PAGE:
American Old Time Song Lyrics: 45 To Err Is Human To Forgive Divine
Theater, Music-Hall, Nostalgic, Irish & Historic Old Songs, Volume 45
To Err Is Human, to Forgive, Divine.
Copyright, 1894, by Frank Tousey.
Words and Music by Felix McGlennon.
Craving, craving for pity, a brother stands
Before the brother be wronged in days gone by;
"Help me, help me, forgive all the painful past;
I'm starving, brother, oh, help me or I die."
One is poor and lowly, one has shilling gold.
The wealthy brother looks with scornful eyes--
Win he help the suppliant, will he e'er forgive?
Oh, hearken to his words as be replies:
"I once was poor and struggling, you were honored in the land,
I once was nearly starving, you had riches at command,
I went to you so humbly And I asked a helping hand,
In my face you closed your door, oh, brother mine.
Now I am rich and you are poor, shall I revengeful be?
No, for the sake of old times, when we prayed at mother's knee,
You're still my brother-I forgive, share my prosperity,
To err is human, to forgive, divine."
Brooding, brooding alone in a darkened room,
A poor old father is mourning for his child;
Sadly, sadly he thinks of the daughter fair
Who by the tempter from home has been beguiled.
His eyes grow hot with tears, his heart grows hot with rags.
Ho thinks of how the base betrayer came:
A knock, the door is opened, his erring child is there,
And to the floor she sinks in abject shame.
"Begone and quit my sight," be cries In accents stem and grim.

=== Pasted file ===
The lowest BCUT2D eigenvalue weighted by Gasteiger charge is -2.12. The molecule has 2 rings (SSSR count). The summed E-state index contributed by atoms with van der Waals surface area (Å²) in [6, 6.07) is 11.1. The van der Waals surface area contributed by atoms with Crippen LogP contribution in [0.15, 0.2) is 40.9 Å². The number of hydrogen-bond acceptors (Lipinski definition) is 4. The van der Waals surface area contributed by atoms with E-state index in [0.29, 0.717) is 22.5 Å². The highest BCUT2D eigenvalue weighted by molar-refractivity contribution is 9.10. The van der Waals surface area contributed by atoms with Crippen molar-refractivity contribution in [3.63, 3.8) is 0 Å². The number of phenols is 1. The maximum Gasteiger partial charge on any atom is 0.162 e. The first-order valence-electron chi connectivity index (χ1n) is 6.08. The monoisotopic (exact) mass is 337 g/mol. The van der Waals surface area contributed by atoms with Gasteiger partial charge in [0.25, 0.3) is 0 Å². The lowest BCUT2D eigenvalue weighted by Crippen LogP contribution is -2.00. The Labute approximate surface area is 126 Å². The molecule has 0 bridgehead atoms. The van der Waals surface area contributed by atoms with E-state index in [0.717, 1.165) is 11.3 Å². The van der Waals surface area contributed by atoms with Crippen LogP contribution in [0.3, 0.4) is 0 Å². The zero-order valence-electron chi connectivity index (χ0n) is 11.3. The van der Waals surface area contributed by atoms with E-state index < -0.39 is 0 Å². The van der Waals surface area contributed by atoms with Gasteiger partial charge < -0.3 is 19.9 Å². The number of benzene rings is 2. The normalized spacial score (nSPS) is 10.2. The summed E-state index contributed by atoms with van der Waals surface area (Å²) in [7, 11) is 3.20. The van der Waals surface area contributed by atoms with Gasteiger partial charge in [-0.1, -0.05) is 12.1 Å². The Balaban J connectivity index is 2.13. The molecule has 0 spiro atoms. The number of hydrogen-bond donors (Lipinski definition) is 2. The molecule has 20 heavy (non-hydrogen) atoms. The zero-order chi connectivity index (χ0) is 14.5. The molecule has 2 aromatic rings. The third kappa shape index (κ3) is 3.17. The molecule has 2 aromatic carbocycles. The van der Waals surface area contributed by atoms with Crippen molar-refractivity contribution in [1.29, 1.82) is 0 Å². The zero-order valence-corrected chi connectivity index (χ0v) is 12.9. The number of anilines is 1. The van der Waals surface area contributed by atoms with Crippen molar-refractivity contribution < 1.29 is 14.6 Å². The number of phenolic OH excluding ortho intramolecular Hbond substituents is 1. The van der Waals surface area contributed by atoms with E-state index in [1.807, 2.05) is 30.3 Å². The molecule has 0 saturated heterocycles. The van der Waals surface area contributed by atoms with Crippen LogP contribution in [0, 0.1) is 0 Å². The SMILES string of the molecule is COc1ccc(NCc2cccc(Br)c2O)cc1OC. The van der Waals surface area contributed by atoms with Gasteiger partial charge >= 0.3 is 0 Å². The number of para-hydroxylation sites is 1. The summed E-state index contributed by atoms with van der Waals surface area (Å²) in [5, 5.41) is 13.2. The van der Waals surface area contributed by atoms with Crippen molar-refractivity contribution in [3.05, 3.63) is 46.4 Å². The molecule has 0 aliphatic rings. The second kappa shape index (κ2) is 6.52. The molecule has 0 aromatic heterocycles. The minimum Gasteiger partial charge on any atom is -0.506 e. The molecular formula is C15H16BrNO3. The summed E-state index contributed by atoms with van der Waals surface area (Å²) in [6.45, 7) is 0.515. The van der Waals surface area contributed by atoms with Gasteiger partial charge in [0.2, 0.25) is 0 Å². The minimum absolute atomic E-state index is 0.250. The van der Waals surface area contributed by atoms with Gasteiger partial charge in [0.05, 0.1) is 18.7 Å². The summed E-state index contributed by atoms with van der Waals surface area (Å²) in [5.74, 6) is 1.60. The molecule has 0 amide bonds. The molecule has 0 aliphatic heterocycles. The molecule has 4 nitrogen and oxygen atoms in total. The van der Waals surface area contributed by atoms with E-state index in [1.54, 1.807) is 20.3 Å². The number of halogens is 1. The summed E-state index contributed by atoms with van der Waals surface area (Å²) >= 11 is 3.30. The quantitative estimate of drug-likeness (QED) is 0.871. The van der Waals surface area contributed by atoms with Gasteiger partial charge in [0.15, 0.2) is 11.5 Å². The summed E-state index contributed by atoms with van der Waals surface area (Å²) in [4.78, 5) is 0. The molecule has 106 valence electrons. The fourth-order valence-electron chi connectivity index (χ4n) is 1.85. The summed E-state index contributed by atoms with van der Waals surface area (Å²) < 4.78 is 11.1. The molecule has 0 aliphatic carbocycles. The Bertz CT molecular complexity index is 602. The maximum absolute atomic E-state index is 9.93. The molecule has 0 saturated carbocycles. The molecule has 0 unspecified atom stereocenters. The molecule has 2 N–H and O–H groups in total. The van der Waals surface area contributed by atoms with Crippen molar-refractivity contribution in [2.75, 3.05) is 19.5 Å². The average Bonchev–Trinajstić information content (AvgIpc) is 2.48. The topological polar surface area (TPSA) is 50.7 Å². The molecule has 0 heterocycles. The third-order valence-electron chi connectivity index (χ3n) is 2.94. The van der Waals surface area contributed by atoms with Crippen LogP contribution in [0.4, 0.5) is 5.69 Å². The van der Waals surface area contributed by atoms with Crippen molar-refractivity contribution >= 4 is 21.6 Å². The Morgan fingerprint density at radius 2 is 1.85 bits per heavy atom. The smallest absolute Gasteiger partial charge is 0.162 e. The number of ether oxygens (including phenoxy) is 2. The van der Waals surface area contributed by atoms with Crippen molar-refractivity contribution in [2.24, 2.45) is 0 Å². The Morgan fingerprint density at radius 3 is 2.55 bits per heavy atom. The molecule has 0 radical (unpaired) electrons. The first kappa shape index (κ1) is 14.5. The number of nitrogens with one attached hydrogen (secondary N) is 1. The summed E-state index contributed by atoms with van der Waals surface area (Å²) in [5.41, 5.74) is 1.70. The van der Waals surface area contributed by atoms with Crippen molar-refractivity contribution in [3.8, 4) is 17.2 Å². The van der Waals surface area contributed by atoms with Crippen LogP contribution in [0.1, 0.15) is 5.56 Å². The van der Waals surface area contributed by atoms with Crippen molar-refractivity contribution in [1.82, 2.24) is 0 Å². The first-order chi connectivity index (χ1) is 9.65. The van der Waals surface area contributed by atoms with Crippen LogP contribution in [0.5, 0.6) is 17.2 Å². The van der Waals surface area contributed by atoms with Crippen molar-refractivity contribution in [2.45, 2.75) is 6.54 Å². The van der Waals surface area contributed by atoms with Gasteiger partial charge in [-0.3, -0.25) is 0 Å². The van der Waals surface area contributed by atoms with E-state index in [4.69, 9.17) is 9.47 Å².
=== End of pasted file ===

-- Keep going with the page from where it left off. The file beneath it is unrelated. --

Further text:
"You've streaked my hair with gray that day you fled away with him.
Yoa broke your poor old mother's heart, her eyes in death are dim;
Begone, you are so longer child of mine."
But his heart goes back with anguish to the child that be loved best,
The daughter fair and stainless, ere she left the parents' nest.
And for her dear, dead mother's sake, he clasps her to his breast-
To err is human, to forgive, divine.
Stitching, stitching, in poverty and In pain,
A woman's toiling in earn her children bread;
Daily, hourly, the needle ne'er seems to tire-
All, slaves must work, and their children must be fed.
See her drunken husband staggering in the room"Curse you, give me money, I must drink;
Come now, give the money, money, quick, I say"-
A blow, a kick, unconscious see her sink.
In drink-besotted marines*, be rains on her kicks and blows
'Till she lies there slowly dying-soon will end her earthly woes,
And she feebly murmur, "Harry, oh, It darker, darker grows."
Then she babbles of the love of "auld lang syne."
Crash! the officers of justice burst the door into the room;
Will she speak the word and send her husband to a murd'rer's doom?
No, she loves him still, and silent hears her secret to the tomb